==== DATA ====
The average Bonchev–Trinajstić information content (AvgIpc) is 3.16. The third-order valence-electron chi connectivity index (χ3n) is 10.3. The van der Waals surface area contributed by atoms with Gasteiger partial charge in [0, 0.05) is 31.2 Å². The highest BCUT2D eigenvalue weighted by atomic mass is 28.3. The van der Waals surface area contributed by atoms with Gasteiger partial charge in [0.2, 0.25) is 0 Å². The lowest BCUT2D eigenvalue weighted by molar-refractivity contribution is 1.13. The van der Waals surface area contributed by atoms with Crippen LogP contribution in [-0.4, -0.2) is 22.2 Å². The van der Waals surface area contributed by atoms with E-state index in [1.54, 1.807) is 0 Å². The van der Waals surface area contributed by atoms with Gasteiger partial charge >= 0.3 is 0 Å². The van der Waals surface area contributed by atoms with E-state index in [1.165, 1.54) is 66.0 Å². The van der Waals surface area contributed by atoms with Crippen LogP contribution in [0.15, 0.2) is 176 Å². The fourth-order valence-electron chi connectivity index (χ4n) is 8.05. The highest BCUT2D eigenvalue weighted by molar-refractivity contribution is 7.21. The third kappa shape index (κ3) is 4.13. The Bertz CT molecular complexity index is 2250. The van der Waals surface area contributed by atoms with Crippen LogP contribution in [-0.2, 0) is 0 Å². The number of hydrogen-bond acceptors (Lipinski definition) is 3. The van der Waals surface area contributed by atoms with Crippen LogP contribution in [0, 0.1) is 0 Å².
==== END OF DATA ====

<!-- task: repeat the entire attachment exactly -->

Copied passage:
The average Bonchev–Trinajstić information content (AvgIpc) is 3.16. The third-order valence-electron chi connectivity index (χ3n) is 10.3. The van der Waals surface area contributed by atoms with Gasteiger partial charge in [0, 0.05) is 31.2 Å². The highest BCUT2D eigenvalue weighted by atomic mass is 28.3. The van der Waals surface area contributed by atoms with Gasteiger partial charge in [0.2, 0.25) is 0 Å². The lowest BCUT2D eigenvalue weighted by molar-refractivity contribution is 1.13. The van der Waals surface area contributed by atoms with Crippen LogP contribution in [-0.4, -0.2) is 22.2 Å². The van der Waals surface area contributed by atoms with E-state index in [1.54, 1.807) is 0 Å². The van der Waals surface area contributed by atoms with Gasteiger partial charge >= 0.3 is 0 Å². The van der Waals surface area contributed by atoms with E-state index in [1.165, 1.54) is 66.0 Å². The van der Waals surface area contributed by atoms with Crippen LogP contribution in [0.15, 0.2) is 176 Å². The fourth-order valence-electron chi connectivity index (χ4n) is 8.05. The highest BCUT2D eigenvalue weighted by molar-refractivity contribution is 7.21. The third kappa shape index (κ3) is 4.13. The Bertz CT molecular complexity index is 2250. The van der Waals surface area contributed by atoms with Crippen LogP contribution in [-0.2, 0) is 0 Å². The number of hydrogen-bond acceptors (Lipinski definition) is 3. The van der Waals surface area contributed by atoms with Crippen LogP contribution in [0, 0.1) is 0 Å².